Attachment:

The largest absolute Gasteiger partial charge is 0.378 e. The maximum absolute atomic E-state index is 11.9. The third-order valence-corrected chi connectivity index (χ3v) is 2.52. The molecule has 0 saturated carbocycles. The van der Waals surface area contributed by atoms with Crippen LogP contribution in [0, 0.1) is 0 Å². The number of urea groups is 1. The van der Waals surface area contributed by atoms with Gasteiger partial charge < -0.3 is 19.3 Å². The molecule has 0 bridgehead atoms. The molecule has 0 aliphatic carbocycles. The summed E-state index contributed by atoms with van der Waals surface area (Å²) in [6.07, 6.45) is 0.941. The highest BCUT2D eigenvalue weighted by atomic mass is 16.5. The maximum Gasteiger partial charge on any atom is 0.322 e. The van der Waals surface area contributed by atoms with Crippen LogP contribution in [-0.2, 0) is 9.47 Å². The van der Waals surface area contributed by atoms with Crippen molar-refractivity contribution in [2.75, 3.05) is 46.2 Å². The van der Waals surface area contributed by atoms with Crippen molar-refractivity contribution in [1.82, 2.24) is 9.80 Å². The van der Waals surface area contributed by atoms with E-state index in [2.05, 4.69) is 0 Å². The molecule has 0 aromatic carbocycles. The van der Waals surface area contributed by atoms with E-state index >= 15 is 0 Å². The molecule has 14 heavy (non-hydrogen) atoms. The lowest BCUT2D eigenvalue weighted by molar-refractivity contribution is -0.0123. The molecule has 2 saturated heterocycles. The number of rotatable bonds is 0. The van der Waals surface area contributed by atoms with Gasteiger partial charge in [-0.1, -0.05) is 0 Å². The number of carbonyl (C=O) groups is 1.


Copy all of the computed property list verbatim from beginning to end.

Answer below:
The largest absolute Gasteiger partial charge is 0.378 e. The maximum absolute atomic E-state index is 11.9. The third-order valence-corrected chi connectivity index (χ3v) is 2.52. The molecule has 0 saturated carbocycles. The van der Waals surface area contributed by atoms with Crippen LogP contribution in [0, 0.1) is 0 Å². The number of urea groups is 1. The van der Waals surface area contributed by atoms with Gasteiger partial charge < -0.3 is 19.3 Å². The molecule has 0 bridgehead atoms. The molecule has 0 aliphatic carbocycles. The summed E-state index contributed by atoms with van der Waals surface area (Å²) in [6.07, 6.45) is 0.941. The highest BCUT2D eigenvalue weighted by atomic mass is 16.5. The maximum Gasteiger partial charge on any atom is 0.322 e. The van der Waals surface area contributed by atoms with Crippen LogP contribution in [-0.2, 0) is 9.47 Å². The van der Waals surface area contributed by atoms with Crippen molar-refractivity contribution in [2.75, 3.05) is 46.2 Å². The van der Waals surface area contributed by atoms with Crippen molar-refractivity contribution in [1.82, 2.24) is 9.80 Å². The van der Waals surface area contributed by atoms with E-state index in [2.05, 4.69) is 0 Å². The molecule has 0 aromatic carbocycles. The van der Waals surface area contributed by atoms with E-state index >= 15 is 0 Å². The molecule has 14 heavy (non-hydrogen) atoms. The lowest BCUT2D eigenvalue weighted by molar-refractivity contribution is -0.0123. The molecule has 2 saturated heterocycles. The number of rotatable bonds is 0. The van der Waals surface area contributed by atoms with Gasteiger partial charge in [-0.1, -0.05) is 0 Å². The number of carbonyl (C=O) groups is 1.